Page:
Here I am. Tuesday afternoon. Sitting on the couch, pulling on my dirty, ratted hair.
I’m sick. No, I don’t have the flu or the runs or conjunctivitis. I did bikram last night.
I swear…I absolutely do not know why I go. Bikram yoga is cocaine, and baby, I’m freebasing.
To be fair, I’ve done it three times in the past two weeks, so I’m kind of a recreational user. But the first two times I did it, I noticed that that sticky part in my neck/upper right shoulder/trapezius where vertebra or other body things are probably fused together and at which point I don’t really have mobility isn’t hurting anymore. And I can kind of move my head through the knot now. Furthermore, the feeling that through the bikram asana I’m wringing my body like a sponge and squeezing out all the “toxins” (aughts’ buzz word if ever there was one) for eventual “elimination” is as delightful as the feeling one gets when her just-showered body steps into a set of Downy-Infusion-fresh pjs.
So now that I’m getting somewhat used to the idea of becoming a bone fide Bikram practitioner, I’m asking the hard questions, mostly out of necessity. How close can one come to death while practicing bikram?
Last night, so as not to frustrate myself with unwelcome glimpses of my fleshy flesh, I wore my “Free Love” t-shirt from 2007 with my Lucy track pants. Both are black. Keep in mind, no one else is wearing pants. And really no one is wearing a t-shirt. In fact, when teach started the class, he asked if any of us were coming in for just our second, third or even fourth session while looking at me directly, presumably waiting for my little goth bikram hand to go up. My choice of attire communicated a certain innocence and naiveté in my practice, and I felt like others wanted to pounce on my vulnerability. The truth was I was willing to look a little confused as long as there was no chance I would show anything that I really had absolutely no interest in showing anyone if you know what I mean.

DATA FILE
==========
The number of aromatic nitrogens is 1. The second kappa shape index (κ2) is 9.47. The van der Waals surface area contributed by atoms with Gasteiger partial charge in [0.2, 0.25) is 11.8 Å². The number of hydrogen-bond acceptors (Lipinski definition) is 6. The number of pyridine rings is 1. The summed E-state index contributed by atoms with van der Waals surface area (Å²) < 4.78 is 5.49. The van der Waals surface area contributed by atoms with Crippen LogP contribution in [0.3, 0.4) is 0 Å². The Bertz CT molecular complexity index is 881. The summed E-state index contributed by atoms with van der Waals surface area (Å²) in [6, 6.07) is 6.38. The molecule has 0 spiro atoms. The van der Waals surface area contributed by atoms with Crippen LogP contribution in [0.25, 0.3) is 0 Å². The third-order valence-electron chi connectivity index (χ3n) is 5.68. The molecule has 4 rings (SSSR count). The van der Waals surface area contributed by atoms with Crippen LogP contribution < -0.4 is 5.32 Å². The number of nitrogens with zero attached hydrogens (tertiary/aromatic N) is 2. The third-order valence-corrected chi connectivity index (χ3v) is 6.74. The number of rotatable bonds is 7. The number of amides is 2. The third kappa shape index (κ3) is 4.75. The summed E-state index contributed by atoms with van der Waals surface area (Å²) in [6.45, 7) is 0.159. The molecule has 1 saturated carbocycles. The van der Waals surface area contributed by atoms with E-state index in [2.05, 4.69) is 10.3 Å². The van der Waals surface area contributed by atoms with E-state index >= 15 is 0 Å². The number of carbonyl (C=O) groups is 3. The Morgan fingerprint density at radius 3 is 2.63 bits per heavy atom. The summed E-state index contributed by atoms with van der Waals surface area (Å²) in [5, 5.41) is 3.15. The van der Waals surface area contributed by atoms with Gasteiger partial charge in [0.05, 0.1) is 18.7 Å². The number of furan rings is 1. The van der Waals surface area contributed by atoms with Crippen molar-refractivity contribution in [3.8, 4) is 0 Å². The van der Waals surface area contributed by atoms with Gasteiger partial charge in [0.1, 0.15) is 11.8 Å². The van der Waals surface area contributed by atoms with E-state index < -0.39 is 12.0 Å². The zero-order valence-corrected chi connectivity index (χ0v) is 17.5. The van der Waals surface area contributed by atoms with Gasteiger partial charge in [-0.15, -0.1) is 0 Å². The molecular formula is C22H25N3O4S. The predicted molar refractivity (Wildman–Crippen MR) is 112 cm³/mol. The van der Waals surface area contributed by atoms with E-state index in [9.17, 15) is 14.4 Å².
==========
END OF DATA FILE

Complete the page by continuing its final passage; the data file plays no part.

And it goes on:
Fifteen minutes into the class, it happened. The overwhelming feeling of needing to barf. It’s not the stomach-flu-needing-to-barf feeling. It’s one that has a slight tinge of death in it, like it doesn’t matter if you have anything in your stomach. Your body is saying, get yourself the eff out of here because I have a feeling the aliens are getting ready to nuke this place, but since it doesn’t speak English, it communicates everything through that queasy stomach. I stood there. For a good six minutes. Standing. While everyone was posing. Thinking our teacher would notice that I was in death mode. That he would then save me. The social panic – do I take off a garment? Do I leave the room? But wait – I can’t! They said if you leave the room it makes the nausea worse! AND it means you didn’t trust your body. You didn’t just breathe. You didn’t live in the moment. Do not pass go and do not collect $200.
So I hoped for the best and got back on track after a bit, but after surviving the incident, I couldn’t help but feel like serious bikram practitioners must turn into cat-like humans in that they have about nine lives, and through bikram, transition through at least six of them.
I thought my troubles were over when I drove home. But then I woke up this morning – AGAIN with the bikram headache. Will we never learn? *makes fists, falls to knees and looks up at sky in desperation* It’s that headache where it feels like someone took a slab of concrete and hit you smack dab in the middle of your forehead with it. (How this person hauled the concrete and then performed the act without you knowing is a mystery.) I like to think the headache is a result of the release of toxins into my bloodstream, but that seems a little like quackery/pseudo-science/psychobabble.
At this point, I have faced death, social embarrassment and potential unemployment all in the name of bikram. I also had to have a pint of Ben & Jerry’s DELIVERED to me this afternoon because it’s best to stuff uncomfortable feelings down with food. But I’m armed with knowledge now and am still planning to go back to bikram. Now I know I must eat to prepare for that kind of intense exercise. I must occasionally drink water. I must “take care of myself.” Because the high I get after class, driving from the studio to Subway while gazing at the downtown LA skyline, is so totally worth all of the pain. The moments I have to myself in the car when my mind isn’t yelling at me, and I can low-ride it to tasty thumping beats are priceless. Oddly and perhaps ridiculously enough, bikram has turned into the best gift I could give myself. You know you’re on the right track when you’re not thinking about losing pounds, but about feeling better. WESTERN CULTURE, JUST KNOW THIS: In that small percentage of time throughout the week that I’m not binging and/or feeling badly about my body, it totes means I’m off cheating on you.